Tata Sons, the Rs 5.27 lakh-crore salt-to-software conglomerate, has withdrawn plans to set up a commercial bank, seemingly restricted by the rule that requires consolidation of existing financial services businesses under a single arm, which could affect the group’s operations with a vast global footprint.
“Tata Sons has reached a conclusion that the group’s current financial services operating model best supports the current needs of the Tata group’s domestic and overseas strategy,” Tata Sons said in a statement.
Tata Sons’ surprise pull-out comes barely two months before the Reserve Bank of India (RBI) is expected to grant new licences to a new set of banks to in decade.
More than four out of ten adults in India still do not have a bank account – a statistic that underlines the urgency of financial inclusion prompting the need for granting new bank licences.
Tata Sons was among the 26 candidates that had applied for a licence with the RBI under a new set of rules that require offering banking services through a “wholly owned non-operatiing financial holding company (NOFHC)” that will hold the bank and other financial services companies in the group.
With more than 1,000 group companies, most of them having strong overseas presence, the company found it extremely complex to comply with these RBI norms.
For example, about 64% of the group’s revenue is from international operations and companies with overseas presence need to provide financing solutions to their customers.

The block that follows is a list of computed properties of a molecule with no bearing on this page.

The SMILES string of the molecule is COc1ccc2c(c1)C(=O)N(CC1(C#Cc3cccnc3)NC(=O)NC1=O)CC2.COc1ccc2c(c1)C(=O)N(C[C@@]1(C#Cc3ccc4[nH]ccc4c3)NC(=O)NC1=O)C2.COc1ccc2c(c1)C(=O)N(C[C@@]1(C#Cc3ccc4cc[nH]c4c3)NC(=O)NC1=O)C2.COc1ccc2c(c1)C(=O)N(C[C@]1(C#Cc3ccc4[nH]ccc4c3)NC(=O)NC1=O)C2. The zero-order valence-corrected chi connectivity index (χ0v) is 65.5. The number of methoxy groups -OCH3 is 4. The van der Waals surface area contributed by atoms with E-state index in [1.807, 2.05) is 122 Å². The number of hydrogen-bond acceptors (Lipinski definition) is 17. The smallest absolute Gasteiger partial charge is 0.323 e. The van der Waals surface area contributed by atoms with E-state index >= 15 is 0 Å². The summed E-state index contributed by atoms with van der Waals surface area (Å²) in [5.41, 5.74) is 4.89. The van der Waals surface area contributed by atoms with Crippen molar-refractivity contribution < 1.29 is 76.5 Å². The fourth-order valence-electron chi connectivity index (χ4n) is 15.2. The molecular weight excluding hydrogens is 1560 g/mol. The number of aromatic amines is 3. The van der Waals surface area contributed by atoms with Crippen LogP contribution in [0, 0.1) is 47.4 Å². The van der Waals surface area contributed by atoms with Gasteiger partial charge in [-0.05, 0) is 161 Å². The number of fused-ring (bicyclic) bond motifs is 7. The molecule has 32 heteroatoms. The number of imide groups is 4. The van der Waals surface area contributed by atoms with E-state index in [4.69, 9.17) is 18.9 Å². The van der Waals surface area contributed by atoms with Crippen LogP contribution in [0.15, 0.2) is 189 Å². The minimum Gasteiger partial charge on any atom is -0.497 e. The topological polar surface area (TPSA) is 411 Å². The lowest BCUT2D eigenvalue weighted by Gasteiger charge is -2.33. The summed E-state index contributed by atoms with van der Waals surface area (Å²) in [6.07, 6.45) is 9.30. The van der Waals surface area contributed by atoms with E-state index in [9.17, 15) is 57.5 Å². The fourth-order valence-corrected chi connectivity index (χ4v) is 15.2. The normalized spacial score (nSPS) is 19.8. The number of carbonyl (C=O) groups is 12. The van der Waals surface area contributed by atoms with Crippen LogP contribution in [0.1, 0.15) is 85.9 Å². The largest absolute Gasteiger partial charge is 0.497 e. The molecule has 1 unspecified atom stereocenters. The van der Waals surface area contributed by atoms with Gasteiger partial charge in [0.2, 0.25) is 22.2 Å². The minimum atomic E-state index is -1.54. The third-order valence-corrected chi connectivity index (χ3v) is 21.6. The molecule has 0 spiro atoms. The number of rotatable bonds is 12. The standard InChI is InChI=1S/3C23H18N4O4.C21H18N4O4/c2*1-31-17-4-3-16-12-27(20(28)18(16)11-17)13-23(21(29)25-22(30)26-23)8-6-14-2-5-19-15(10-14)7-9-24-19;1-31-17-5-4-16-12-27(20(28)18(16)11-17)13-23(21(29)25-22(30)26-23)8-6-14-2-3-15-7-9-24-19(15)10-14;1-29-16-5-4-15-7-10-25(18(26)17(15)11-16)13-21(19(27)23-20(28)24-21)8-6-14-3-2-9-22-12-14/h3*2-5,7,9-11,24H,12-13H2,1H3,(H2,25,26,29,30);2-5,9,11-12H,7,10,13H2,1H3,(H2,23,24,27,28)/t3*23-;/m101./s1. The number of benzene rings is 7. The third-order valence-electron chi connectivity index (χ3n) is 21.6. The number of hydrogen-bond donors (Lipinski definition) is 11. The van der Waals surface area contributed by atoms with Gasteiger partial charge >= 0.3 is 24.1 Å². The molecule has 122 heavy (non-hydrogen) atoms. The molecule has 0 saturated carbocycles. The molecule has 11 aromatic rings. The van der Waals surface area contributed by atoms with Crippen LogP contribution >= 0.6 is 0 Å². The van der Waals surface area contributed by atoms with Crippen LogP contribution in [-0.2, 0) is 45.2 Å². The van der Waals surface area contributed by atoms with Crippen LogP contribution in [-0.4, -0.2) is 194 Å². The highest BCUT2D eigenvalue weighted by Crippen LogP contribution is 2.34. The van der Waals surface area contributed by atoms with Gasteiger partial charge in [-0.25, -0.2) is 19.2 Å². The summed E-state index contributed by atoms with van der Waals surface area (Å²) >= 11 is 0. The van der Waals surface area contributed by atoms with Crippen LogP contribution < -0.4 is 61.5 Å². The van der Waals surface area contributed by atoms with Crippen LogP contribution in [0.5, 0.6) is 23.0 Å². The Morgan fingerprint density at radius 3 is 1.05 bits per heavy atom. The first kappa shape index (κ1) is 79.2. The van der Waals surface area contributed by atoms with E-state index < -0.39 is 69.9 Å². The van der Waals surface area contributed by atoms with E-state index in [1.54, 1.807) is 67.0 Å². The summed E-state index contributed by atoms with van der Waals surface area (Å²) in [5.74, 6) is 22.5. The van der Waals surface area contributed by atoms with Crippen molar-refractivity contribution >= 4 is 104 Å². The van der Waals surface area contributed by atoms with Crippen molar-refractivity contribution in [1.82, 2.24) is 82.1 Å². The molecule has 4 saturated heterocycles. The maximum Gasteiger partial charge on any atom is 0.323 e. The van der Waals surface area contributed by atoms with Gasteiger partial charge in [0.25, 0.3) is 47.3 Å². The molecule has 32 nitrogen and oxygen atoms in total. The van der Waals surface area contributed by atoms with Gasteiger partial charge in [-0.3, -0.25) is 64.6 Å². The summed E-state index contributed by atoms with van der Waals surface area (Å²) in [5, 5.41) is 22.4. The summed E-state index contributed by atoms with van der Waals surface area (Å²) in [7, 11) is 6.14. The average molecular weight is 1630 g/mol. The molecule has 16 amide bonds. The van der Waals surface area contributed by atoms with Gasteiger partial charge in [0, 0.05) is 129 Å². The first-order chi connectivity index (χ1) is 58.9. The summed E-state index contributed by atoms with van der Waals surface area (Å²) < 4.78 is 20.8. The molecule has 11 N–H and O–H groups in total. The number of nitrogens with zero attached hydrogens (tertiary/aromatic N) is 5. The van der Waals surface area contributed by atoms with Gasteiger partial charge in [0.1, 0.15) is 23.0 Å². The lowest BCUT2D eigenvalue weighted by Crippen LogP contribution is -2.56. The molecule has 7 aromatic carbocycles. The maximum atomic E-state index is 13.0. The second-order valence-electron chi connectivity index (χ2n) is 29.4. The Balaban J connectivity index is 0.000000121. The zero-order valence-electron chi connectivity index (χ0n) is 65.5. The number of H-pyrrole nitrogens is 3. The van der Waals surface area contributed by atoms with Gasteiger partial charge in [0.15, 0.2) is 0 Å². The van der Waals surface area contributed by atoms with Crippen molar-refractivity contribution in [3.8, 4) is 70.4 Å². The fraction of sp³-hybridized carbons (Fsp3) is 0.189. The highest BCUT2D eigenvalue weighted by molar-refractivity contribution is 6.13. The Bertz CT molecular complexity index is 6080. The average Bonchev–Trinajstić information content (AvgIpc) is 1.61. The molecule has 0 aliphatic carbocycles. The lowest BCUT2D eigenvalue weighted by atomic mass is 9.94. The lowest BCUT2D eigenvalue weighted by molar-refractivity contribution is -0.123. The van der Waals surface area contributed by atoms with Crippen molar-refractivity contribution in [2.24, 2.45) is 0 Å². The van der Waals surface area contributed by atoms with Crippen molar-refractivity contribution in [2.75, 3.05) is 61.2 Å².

“Since all financing companies in the group need to be under the NOFHC, there could be situations, wherein a given country is not a priority for the proposed bank, but extremely important for an operating company. An equitable framework needs to be agreed on how some of these situations will be addressed,” Tata Sons told HT in a detailed response.
“Overseas financing is further complicated as the law in some countries require the operating company to partner with a local bank” it said.
“Compliance of such requirements would not be possible under the existing guidelines wherein all financial services entities in the group necessarily need to be owned by the NOFHC and no group company can have a direct shareholding in entities. Whether such a restructuring would be of value to operating companies was also a question that was examined,” the Tata Sons response said.
In June, Mahindra & Mahindra opted not to apply for a licence, also opted not to apply for a licence citing similar rules that require converting all its existing finance company branches to full-service bank offices within 18 months and set up at least 25% of its branches in villages.